Not everyone reads descriptions. As per my experience it’s 50/50. Some read descriptions, some make quick decisions based on pictures. You might not want to share much info about yourself, but bear in mind that you need to share something that can be a conversation starter. Most importantly, be yourself and do not leave this section blank

It might feel uncomfortable. We want people to like us as we are. That’s the ideal. Tinder is a market, you need to show a little bit of yourself to make a new connection. This applies in real life too. Imagine that you were introduced to someone new and you have to approach them, open up, ask them whether you have something in common. Is it stressful? Absolutely. And imagine if you are introduced to them and they say : I love dogs, I was in Madrid, I like skating and wine is my favorite drink.
You already have a starting point!!! You can ask why wine, what’s the name of their dog, whether you live close together and you can walk dogs together, what did they like in Madrid…etc

Dos:

  • Specify what you are looking for: fun, ONS’s, a serious relationship, your soulmate etc.
  • Use emojis – 🌈👩🏼️‍💋👩🏼👯👭. Some straight women select both genders for tinder search.  

By using those emojis you can indicate that you are not looking for straight friends here (👭,🌈), or you can specify the languages that you speak with flag icons. You can even tell the entire story about yourself in emojis.

  • Give a match something to comment on, an opening for a conversation. Think of things that you are good at, ask friends to brainstorm with you, how would they describe you to someone? Or even ask them to write a few sentences about you and use that in your bio.
  • Watch your language. That means avoiding typos and vague, cliché lines like “Looking for my partner in crime to go on adventures with!”
  • If you like reading – specify the genre. If you are a Netflix fan – some favorite shows. If you have a favorite character – quote them, you might get a fan who would adore it and kaboom – a reason to talk.
  • Share your favorite song.
  • Dog/cat person. If you have a dog – one of the pictures should be with a dog. But not all of them. And it helps to warn people with allergies.
  • If you can’t imagine kissing someone who smokes – put an emoji. Same applies if you are vegan or have something that changes your lifestyle.

  • If there is something outstanding about you or you think it might attract or distract people – mention it. Examples: I am 180, I’ll always see dust on your top shelves. Or I love my curves.
  • You can mentioning your pronouns on Tinder too.
  • You can use your profession/education as identification. I’m a medical student, or I am working with exotic animals or I am studying to be an astronaut or I’m a cook, you’ll never be hungry with me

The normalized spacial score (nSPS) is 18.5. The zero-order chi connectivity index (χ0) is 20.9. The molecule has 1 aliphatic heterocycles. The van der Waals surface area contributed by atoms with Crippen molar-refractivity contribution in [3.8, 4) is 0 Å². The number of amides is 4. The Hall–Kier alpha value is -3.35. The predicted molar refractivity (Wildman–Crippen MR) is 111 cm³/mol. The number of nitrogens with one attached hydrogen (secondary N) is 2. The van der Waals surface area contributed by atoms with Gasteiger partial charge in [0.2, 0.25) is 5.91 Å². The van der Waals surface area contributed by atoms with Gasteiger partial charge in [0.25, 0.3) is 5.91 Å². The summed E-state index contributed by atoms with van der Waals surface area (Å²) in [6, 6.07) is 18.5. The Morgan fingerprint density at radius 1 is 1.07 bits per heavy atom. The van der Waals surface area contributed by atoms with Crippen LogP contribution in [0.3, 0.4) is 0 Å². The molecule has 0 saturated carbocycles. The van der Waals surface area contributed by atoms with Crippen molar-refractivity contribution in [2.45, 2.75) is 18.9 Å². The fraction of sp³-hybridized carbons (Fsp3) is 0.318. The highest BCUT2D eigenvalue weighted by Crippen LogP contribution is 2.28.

• Connect your Instagram account if you’d like people to see your latest photos.
  • If you don’t like small talks and don’t want to spend time typing a lot, specify it:
    I prefer to meet and discover you. Not up for long online conversations.

Don’ts:

  • Discover my beautiful soul/I am shy, get to know me/I have nothing to tell about me
  • No couples. If you don’t want to do anything with couples – do not swipe them right. It’s that simple. It works.

Messaging:

Send a Message. After you’ve matched with someone, you can start chatting. Or don’t. It’s a free world *hehehehe

The lovely part about the internet is: the worst thing that can happen  is that they don’t respond. Big deal. The risk does worth it in these cases, and sometimes you gotta make the first move to get what you want, girl.

If you include in your bio that you love making the first move, this may make shy women more likely to swipe right.

No one wants to feel like they’re being fed the exact same pickup line as everyone else, even if you’re only looking to hook up. 

If you wouldn’t go up to five people in a bar and ask “WYD?” 

Don’t do it on Tinder either! Spend two minutes on their profile, find a tailored question to ask them, and BOOM, you’re good.
I suggest you do not open the conversation with one of these: 

  • Hello beautiful, how was your day?
  • Tell me about yourself
  • What’s up?

And do not write too long messages either as a starter, that scares people.

Help for Tinder-slang:

  • 420 – used to refer to cannabis or to the act of smoking cannabis.
  • ONS – The abbreviation ONS is widely used online and in text messaging with the meaning “One Night Stand” to refer to a very short-term (often sexual) relationship.
  • INFJ or other funny-looking 4-letter abbreviations: what these people are referring to is their personality type based on the Myers-Briggs Type Indicator (MBTI). Here are the 16 personality types to check out.

Bonus point: Swipe on Sunday afternoon according to Tinder’s own research and advise. 

Let the swiping begin, we wish you the best luck!